There is so much to cover after Harry & Megan: An African Journey aired last night in the UK on ITV I’m doing it in two separate posts. As you’ve probably seen, the British tabloids are in a frenzy about what Prince Harry and Meghan Markle’s comments – about the tabloid media, about the pressure of their jobs and the spotlight, about their mental health, and about Harry’s relationship with his brother, Prince William. Before we get to all of that though, we have to talk about their work, and specifically the work they were doing on their recent tour of southern Africa, and how that’s shaped their perspective.
The Sussexes spent their first day on the tour visiting the Justice Desk Project which helps to keep women and children safe in Nyanga. Meghan spoke at the Mbokodo project where women participate in self-defence classes as a way to combat the epidemic of violence against women in their communities. This is where, during a speech, she told the audience that she was coming to them as a “mother, as a wife, as a woman, as a woman of colour, and as your sister”. It was a big moment for so many Black women and women of mixed race in South Africa and beyond – to see a member of the British royal family as someone they could truly relate to. As Meghan told Tom Bradby, the host of the documentary, “Before I was part of this family, that’s how I identified, with people and connection, as a mother, now, as a wife, now, but as a woman, and as a woman of colour, which has been brought to the forefront in a more prominent way”.
This was right after she and Harry took Archie Harrison Mountbatten-Windsor to meet Archbishop Desmond Tutu, Nobel Peace Prize winner for his anti-apartheid advocacy. It was Archie’s only official appearance on the tour and it was meant to be significant given his background and what he symbolises.
From there the documentary moves to Heritage Day in South Africa as Harry and Meghan join a Muslim family in Bo Kaap for a private meal. Osman Shaboodien tells ITV what it meant to them that Harry and Meghan came to spend time with them, to get to know them, to acknowledge their value. He said it gave him “hope for the future”.
This is the role that the Sussexes are now occupying. Throughout the Commonwealth and its diverse membership, they are the ones that so many are connecting to through shared experience and, at last, a varied cultural perspective. Of course, for Harry and Meghan, it’s probably a great honour – but also a huge responsibility, to know that they are representing for many the first sign of change in an institution that is known to never change. What is the emotional impact of that responsibility?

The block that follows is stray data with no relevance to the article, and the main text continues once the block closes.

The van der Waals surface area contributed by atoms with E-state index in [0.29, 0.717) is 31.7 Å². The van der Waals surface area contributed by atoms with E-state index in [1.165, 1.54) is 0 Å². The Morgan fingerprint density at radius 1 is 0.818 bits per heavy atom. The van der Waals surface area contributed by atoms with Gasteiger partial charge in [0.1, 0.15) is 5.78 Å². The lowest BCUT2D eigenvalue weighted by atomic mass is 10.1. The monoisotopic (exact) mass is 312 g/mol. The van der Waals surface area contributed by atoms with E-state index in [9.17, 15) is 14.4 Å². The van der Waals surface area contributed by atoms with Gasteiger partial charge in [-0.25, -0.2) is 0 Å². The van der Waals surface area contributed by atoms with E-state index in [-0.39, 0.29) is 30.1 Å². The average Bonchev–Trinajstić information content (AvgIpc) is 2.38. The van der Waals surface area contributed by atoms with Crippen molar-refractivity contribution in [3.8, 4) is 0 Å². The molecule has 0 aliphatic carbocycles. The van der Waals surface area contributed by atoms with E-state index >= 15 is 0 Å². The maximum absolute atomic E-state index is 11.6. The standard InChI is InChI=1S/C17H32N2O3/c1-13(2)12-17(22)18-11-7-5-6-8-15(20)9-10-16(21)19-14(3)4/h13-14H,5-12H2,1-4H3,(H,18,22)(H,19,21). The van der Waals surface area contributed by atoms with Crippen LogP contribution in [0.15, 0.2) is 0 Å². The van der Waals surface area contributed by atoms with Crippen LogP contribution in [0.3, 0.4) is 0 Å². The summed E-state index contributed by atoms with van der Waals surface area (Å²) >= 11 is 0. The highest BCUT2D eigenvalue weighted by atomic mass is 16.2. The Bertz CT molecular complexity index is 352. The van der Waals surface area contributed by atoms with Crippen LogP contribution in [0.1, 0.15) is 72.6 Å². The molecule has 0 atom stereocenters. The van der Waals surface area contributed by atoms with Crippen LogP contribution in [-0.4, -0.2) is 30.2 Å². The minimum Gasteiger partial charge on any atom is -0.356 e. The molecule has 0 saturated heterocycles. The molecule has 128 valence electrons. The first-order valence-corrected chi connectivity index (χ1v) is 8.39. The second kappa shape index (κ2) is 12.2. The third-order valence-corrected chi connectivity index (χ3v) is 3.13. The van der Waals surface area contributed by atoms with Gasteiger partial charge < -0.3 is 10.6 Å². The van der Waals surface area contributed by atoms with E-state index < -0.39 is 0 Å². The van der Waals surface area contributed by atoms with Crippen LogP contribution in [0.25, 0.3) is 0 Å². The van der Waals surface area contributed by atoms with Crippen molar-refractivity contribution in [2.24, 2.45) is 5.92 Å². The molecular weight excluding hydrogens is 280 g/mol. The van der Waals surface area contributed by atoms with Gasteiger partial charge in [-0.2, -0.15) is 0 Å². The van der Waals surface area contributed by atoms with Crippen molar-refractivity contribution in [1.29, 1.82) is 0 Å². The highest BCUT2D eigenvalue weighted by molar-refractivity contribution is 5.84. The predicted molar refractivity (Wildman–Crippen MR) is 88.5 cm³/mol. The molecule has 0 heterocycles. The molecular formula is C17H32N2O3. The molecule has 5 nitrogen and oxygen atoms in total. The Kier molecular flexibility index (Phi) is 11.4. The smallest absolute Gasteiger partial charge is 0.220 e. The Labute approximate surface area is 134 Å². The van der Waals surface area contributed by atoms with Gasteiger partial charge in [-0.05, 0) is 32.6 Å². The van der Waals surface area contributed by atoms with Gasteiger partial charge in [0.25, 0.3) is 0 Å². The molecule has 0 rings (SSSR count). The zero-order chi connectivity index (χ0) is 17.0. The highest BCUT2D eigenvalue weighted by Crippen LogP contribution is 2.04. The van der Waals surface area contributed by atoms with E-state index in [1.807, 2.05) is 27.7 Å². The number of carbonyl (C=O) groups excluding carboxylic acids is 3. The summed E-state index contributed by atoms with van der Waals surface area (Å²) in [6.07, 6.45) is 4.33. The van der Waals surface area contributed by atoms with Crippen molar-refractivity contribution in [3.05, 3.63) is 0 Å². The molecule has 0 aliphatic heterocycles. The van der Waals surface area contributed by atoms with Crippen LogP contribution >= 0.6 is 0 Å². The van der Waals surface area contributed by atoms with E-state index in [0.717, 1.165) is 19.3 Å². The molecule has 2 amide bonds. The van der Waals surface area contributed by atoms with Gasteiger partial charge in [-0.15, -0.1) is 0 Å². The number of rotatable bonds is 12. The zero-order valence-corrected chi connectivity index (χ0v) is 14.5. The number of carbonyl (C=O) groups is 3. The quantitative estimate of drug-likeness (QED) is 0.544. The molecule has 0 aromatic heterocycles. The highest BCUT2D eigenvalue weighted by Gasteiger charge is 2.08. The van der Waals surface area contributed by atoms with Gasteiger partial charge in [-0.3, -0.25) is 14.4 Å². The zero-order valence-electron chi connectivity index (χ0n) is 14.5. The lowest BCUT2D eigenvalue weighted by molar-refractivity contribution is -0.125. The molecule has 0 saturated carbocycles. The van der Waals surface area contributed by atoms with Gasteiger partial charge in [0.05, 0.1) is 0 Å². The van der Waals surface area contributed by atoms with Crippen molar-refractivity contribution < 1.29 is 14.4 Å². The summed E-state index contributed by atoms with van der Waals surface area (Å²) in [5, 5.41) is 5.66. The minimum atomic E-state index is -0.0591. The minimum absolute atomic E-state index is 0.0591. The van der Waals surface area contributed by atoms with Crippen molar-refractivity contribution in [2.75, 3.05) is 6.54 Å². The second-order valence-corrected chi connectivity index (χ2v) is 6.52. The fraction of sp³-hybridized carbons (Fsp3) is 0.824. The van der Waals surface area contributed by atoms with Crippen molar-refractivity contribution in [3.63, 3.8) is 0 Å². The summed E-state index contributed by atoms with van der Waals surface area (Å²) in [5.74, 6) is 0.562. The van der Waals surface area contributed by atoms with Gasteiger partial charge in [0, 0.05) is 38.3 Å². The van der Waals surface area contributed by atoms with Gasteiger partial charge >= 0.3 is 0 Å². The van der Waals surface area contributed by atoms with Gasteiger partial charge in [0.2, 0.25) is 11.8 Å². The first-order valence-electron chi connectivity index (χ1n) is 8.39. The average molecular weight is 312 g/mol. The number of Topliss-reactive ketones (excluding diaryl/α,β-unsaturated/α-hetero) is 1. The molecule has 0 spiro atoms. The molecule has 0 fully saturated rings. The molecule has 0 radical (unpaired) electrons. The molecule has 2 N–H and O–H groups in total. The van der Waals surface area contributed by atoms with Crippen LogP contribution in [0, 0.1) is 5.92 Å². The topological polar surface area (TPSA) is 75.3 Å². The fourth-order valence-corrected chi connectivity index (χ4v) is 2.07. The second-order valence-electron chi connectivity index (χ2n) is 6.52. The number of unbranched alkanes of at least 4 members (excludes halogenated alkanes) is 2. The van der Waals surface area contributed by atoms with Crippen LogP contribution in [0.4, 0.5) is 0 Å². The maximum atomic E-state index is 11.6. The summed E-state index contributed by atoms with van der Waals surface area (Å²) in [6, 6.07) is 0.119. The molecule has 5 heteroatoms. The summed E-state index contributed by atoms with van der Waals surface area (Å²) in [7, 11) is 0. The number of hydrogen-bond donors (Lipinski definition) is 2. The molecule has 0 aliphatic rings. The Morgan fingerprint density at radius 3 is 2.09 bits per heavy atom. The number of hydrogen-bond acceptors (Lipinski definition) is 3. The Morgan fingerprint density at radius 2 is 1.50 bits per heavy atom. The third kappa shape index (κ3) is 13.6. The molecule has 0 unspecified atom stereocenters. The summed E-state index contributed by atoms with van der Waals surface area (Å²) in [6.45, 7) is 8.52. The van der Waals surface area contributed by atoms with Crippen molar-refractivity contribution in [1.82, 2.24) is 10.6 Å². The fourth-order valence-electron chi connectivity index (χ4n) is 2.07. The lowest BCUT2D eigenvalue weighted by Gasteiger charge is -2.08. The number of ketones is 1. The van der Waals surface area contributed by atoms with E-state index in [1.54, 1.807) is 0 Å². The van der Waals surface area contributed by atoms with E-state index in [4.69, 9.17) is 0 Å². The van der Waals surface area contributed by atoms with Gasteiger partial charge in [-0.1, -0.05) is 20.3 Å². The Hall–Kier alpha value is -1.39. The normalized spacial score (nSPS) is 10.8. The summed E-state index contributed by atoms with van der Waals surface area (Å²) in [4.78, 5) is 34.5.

We see it in Harry later on as he travels to Botswana and then Angola, literally retracing the steps of his mother back in 1997, just a few months before her death, walking in a minefield in an area that was since cleared and is now a paved road, developed for safe living. The shot of Harry, on his own, walking along that sidewalk, was pretty heartbreaking. The point, of course, was to raise awareness for the work that still has to be done there, because bombs are still going off and the victims are often children, but for Harry, on top of that motivation, you have to wonder, as you watch his expression, what he’s thinking in those moments, remembering his mother and those pictures that have become unforgettable, and what they’ve all missed out on. You can tell when you’re watching – all of it is weighing on him heavily. And shortly after that is when he spoke to Tom Bradby, at night, and said all the things about how he reacts when he hears the cameras and he reveals that he has, indeed, been having a hard time managing his mental health, especially since he clearly is worried that the same thing that happened to his mother will happen to his wife. Harry, in this moment, did not bother to hide the fact that it’s has all taken a toll. But, also, in response to that, there’s a spirit of defiance:
“Putting in a brave face and turning a cheek to all of this stuff but for me and for my wife, of course, there’s a lot of stuff that hurts especially when the majority of it is untrue, but all we need to do is focus on being real and focus on the people that we are and standing up for what we believe in. I will not be bullied into playing a game that killed my mum.”
So, now that we’ve established where Harry is, emotionally, and how he feels about the game – so strongly that he’s trying to end it – the game is where we’re headed in the next post.